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Saviour Complex: Who Is Renee Bach?

The Horrifying True Story Behind HBO's "Saviour Complex"


True crime is always a genre that dips into controversy, but HBO's upcoming docuseries "Saviour Complex" is raising even more questions than usual. The documentary traces the story of Renee Bach, an American evangelical missionary, and the nonprofit she ran that has been accused of providing unlicenced — and allegedly deadly — medical care to Ugandan children. While the documentary aims to provide commentary on the white saviour complex, the trailer has prompted criticism from many who believe the documentary is platforming Bach and giving her a microphone to "defend" her actions, which is offencive considering the immense harm she caused. Before the series arrives, let's take a look at what we know about the devastating true story.

Who Is Renee Bach?

According to a 2020 article in the New Yorker, Bach was "a homeschooled missionary who had arrived in Uganda at the age of 19 and started an N.G.O. with money raised through her church in Bedford, Virginia." NPR reported that Bach had first begun missionary work as a teenager in 2007, taking a mission trip to Jinja, a Ugandan city that had become popular among American evangelical charities. By age 19, Bach reportedly felt a desire to return to Uganda and set up a charity.

That's exactly what she did. In 2009, Bach founded Serving His Children, a charity ostensibly dedicated to providing nutrition for malnourished children and families in the impoverished regions surrounding Jinja. She also began a blog documenting the charity's work, often narrating events that placed her at the centre of seemingly heroic acts of saviorism.

What Did Renee Bach Do Wrong?

Bach went far beyond just providing nutritious food, however. Her blog, which was submitted as evidence in later court cases against her, seemed to document her providing unlicenced medical care to the Ugandan children in her care despite having no medical training or experience. The New Yorker reported testimony to that effect from staffers at the charity, including a gardener who testified that Bach essentially posed as a doctor: "She dressed in a clinical coat, often had a stethoscope around her neck, and on a daily basis I would see her medicating children."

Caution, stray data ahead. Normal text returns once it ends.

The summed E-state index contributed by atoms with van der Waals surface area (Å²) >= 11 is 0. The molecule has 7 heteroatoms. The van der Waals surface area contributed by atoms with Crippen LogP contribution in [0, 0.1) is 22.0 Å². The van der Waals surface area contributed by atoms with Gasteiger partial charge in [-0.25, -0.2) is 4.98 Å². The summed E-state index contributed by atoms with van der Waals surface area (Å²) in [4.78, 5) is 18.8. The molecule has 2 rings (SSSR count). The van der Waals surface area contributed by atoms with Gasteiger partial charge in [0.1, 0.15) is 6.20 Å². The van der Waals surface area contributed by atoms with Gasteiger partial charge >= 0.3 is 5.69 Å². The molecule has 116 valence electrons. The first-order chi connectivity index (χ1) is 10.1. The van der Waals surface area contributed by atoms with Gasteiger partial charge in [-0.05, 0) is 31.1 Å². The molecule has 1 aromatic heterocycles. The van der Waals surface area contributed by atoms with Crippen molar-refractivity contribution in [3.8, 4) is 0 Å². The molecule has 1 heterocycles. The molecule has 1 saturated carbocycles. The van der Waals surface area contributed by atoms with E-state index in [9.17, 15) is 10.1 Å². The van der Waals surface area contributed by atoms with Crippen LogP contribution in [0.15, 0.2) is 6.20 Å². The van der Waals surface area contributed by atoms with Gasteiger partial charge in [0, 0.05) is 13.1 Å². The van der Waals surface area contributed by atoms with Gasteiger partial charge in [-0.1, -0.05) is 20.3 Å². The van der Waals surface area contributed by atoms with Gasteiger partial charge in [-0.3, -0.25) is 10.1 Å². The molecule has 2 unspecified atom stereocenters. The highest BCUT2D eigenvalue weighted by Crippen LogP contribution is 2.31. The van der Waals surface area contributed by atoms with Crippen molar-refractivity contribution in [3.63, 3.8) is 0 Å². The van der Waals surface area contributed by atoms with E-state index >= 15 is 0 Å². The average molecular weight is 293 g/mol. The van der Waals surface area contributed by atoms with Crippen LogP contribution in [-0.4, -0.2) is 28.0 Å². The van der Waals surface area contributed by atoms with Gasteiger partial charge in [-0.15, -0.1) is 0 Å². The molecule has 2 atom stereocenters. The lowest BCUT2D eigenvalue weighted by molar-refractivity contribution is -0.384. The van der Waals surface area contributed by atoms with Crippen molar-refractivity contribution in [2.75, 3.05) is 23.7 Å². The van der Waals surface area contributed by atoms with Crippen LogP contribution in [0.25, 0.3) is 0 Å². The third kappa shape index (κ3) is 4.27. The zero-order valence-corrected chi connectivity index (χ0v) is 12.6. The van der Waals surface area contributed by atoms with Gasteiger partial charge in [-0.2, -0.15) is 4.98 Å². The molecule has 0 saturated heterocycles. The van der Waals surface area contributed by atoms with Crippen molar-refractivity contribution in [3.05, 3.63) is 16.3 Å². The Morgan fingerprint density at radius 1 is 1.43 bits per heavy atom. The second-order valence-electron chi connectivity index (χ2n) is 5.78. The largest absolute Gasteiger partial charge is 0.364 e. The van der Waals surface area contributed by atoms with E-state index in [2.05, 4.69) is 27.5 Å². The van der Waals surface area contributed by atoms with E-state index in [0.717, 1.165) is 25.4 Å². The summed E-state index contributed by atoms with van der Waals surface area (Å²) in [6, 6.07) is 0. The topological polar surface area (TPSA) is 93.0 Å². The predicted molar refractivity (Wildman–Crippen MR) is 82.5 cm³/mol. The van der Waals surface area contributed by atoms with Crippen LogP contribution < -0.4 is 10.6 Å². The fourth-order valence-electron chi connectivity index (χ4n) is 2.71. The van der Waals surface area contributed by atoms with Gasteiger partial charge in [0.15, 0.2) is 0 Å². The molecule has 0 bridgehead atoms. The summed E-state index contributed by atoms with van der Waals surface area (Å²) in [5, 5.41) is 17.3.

A former volunteer, registered nurse Jacqueline Grace Kramlich, told ABC News what she witnessed Bach do. Among her allegations were that Bach performed medical procedures like inserting catheters, drawing blood, performing transfusions and injections, prescribing and administering medications, and more — all without paying attention to basic health, safety, and hygiene guidelines. Kramlich also alleged in her testimony that Bach overrode nursing staff decisions and "didn't believe Ugandan doctors knew what they were talking about," believing she had more knowledge because she looked things up online.

Bach refuted these claims, insisting to NPR that the first-person narrative on her blog was just creative licence and that she was accompanied by a real medical team — and yet, the clinic lacked any medical staff at all in those first few years, resulting in a 20% death rate among the children she provided care to.

"The American cultural narrative is that these countries are basket cases ... People think that they're doing good. And they have no idea how much harm they can cause," Lawrence Gostin, head of the Centre on National and Global Health Law at Georgetown University, told NPR. Gostin points to the American-centric, white-saviour narratives that are so celebrated, particularly in missionary circles, as encourageing these ideas.

At least 105 of the children treated at Bach's centre died.

What Happened to Renee Bach?

By 2015, the problems at Bach's centre were more and more apparent, and Ugandan officials closed the facility. NPR reported that the centre did obtain a health licence in 2014, but it expired, and it was only issued a licence for basic outpatient care in any case.

In 2019, the first civil case was filed against Bach on behalf of the mothers of two children who died after receiving treatment. By 2020, the Guardian reported that the case was settled out of court: without admitting liability, Bach's organisation agreed to pay 35,000,000 Ugandan Shillings (about $9,400 in US dollars) to each woman. Another lawsuit was filed soon after, this time on behalf of four other families whose children died at the centre. According to later reporting from the Guardian, these families sought monetary compensation, a public apology, and criminal sanctions.

Where Is Renee Bach in 2023?

The second case, filed in 2020, has not had any recent updates. Bach, meanwhile, returned to Virgina and told multiple outlets that she has no plans to return to Uganda. The New Yorker also notes that she has two daughters — one of whom, Selah, is a Ugandan child whom Bach adopted after she was brought to her centre as an infant.

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